It was Thanksgiving Day, 1991. I had just gotten home from a day with family, along with my husband and my two children. Our downstairs neighbor, who was also a friend of my husband's since their school days, had not been feeling well for several days, so I went to check in with him, his wife and their children.

RP was feeling very down, and I suggested that they all come upstairs and join us, as we were planning to watch ET that evening. He declined, but did eventually agree that he would come up and have a talk with my husband during the evening. As I left, I hugged him, and his wife, and said "See ya later!"

We were in the midst of watching ET a little later in the evening when the traumatic part of the evening began in earnest. RP's oldest stepdaughter came up to our apartment through the inner stairway (we lived in a converted home, so there was a stairway from their living room to ours, with locking doors on either side). The stepdaughter was pounding on the door, screaming that her mother wanted my husband to come down right away, as RP had locked himself in the bathroom with his pistol.

The next few minutes were a blur...lots of yelling, all of the other children from downstairs coming to our apartment, all of us huddled around the door to the interior stairs. The next clear memory I have is of my husband yelling up the stairs for me to call 9-1-1, adding "Tell them gunshot wound to the head!"

I punched in the numbers, and listened to it ring...and ring...and ring. Hung up, called again....and got put on HOLD! When I finally got to speak to someone I was screaming at them...gunshot wound to the head, self-inflicted...HURRY!!

Shortly thereafter there was a flurry of activity...police and EMTs arrived rather quickly. For some reason, the police felt it was necessary for them to come in first, guns drawn, to make sure it was safe for the EMTs to enter the house. After the ambulance rushed RP to the hospital, followed by his wife and oldest stepdaughter, there were still police around for quite a while, taking statements from me and my husband.

We had to get our two children, and four children from downstairs, including a small baby, calmed down and settled down for the night, but my husband and I didn't get much sleep at all. RP was taken to the local hospital, and then flown to another hospital more equipped to deal with his injuries. He was on life support for a little over 24 hours before being declared brain dead.

Before his wife and stepdaughter came home, another neighbor and I took on the horrific job of cleaning up the bathroom, which included ripping up all the carpet and padding, and then scrubbing the floor, the cabinets, etc. That was, for me, the most traumatic part of the entire week, and something that I will never forget.

Friday, November 4, 2011

Books I've Read In November 2011

1) On Writing, by Stephen King

Short and snappy as it is, Stephen King's
On Writing really contains two books: a fondly sardonic autobiography and a tough-love lesson for aspiring novelists. The memoir is terrific stuff, a vivid description of how a writer grew out of a misbehaving kid. You're right there with the young author as he's tormented by poison ivy, gas-passing babysitters, uptight schoolmarms, and a laundry job nastier than Jack London's. It's a ripping yarn that casts a sharp light on his fiction. This was a child who dug Yvette Vickers from Attack of the Giant Leeches, not Sandra Dee. "I wanted monsters that ate whole cities, radioactive corpses that came out of the ocean and ate surfers, and girls in black bras who looked like trailer trash." But massive reading on all literary levels was a craving just as crucial, and soon King was the published author of "I Was a Teen-Age Graverobber." As a young adult raising a family in a trailer, King started a story inspired by his stint as a janitor cleaning a high-school girls locker room. He crumpled it up, but his writer wife retrieved it from the trash, and using her advice about the girl milieu and his own memories of two reviled teenage classmates who died young, he came up with Carrie. King gives us lots of revelations about his life and work. The kidnapper character in Misery, the mind-possessing monsters in The Tommyknockers, and the haunting of the blocked writer in The Shining symbolized his cocaine and booze addiction (overcome thanks to his wife's intervention, which he describes). "There's one novel, Cujo, that I barely remember writing."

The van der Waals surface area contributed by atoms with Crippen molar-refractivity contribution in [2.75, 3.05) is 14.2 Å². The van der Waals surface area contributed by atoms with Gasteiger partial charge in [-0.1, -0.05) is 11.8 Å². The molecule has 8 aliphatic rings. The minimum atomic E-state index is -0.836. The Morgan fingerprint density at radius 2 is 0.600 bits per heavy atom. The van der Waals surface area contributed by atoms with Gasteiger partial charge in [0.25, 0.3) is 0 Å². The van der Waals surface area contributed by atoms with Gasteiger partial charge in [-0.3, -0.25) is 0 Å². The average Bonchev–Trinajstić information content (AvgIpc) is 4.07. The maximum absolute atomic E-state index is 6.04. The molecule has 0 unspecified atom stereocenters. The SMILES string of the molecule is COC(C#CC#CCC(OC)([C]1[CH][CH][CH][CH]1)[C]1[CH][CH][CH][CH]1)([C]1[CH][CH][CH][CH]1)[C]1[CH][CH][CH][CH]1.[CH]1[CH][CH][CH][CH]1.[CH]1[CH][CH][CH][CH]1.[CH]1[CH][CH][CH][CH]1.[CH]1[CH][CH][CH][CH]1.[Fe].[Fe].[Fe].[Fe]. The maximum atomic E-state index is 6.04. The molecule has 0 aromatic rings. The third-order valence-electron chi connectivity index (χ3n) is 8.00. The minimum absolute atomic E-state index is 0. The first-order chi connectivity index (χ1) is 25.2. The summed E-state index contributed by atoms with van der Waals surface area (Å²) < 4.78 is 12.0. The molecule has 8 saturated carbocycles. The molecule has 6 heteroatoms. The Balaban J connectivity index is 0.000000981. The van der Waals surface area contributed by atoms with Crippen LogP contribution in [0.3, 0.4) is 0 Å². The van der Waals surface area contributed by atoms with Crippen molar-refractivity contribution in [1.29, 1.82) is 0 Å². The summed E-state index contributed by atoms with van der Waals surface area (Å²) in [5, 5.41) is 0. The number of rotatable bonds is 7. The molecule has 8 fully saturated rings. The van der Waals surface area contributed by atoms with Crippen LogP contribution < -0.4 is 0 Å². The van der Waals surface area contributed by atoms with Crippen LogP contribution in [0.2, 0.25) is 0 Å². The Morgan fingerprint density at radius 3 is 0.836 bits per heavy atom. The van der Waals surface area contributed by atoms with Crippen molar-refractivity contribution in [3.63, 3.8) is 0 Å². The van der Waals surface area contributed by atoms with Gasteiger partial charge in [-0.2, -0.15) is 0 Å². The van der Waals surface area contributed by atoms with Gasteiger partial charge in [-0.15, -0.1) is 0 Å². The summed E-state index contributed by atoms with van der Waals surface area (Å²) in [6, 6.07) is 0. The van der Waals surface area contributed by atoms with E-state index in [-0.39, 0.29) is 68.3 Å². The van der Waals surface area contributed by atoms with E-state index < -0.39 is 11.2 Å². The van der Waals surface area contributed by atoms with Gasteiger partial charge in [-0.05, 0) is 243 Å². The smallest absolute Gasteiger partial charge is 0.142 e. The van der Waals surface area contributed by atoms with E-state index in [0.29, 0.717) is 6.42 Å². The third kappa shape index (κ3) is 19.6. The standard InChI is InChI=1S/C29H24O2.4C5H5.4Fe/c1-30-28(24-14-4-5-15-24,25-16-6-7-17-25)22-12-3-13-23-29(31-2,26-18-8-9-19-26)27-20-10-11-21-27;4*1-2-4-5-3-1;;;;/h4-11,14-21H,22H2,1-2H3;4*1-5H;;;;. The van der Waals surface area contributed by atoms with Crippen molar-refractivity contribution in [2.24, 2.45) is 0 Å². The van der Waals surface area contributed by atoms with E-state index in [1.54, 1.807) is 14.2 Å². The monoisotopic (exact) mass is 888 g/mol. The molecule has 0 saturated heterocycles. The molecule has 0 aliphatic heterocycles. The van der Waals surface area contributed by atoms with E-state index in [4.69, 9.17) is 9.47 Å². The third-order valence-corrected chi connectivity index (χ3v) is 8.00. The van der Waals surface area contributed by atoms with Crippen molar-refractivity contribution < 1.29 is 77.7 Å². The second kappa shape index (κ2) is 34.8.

King also evokes his college days and his recovery from the van crash that nearly killed him, but the focus is always on what it all means to the craft. He gives you a whole writer's "tool kit": a reading list, writing assignments, a corrected story, and nuts-and-bolts advice on dollars and cents, plot and character, the basic building block of the paragraph, and literary models. He shows what you can learn from H.P. Lovecraft's arcane vocabulary, Hemingway's leanness, Grisham's authenticity, Richard Dooling's artful obscenity, Jonathan Kellerman's sentence fragments. He explains why Hart's War is a great story marred by a tin ear for dialogue, and how Elmore Leonard's Be Cool could be the antidote.

King isn't just a writer, he's a true teacher.

2) You Are Not Alone:Michael, Through A Brother's Eyes, by Jermaine Jackson

Jermaine Jackson—older than Michael by four years—offers a keenly observed memoir tracing his brother’s life starting from their shared childhood and extending through the Jackson 5 years, Michael’s phenomenal solo career, his loves, his suffering, and his tragic end. It is a sophisticated, no-holds-barred examination of the man, aimed at fostering a true and final understanding of who he was, why he was, and what shaped him.

Jermaine knows the real Michael as only a brother can. In this raw, honest, and poignant account, he reveals Michael the private person, not Michael “the King of Pop.”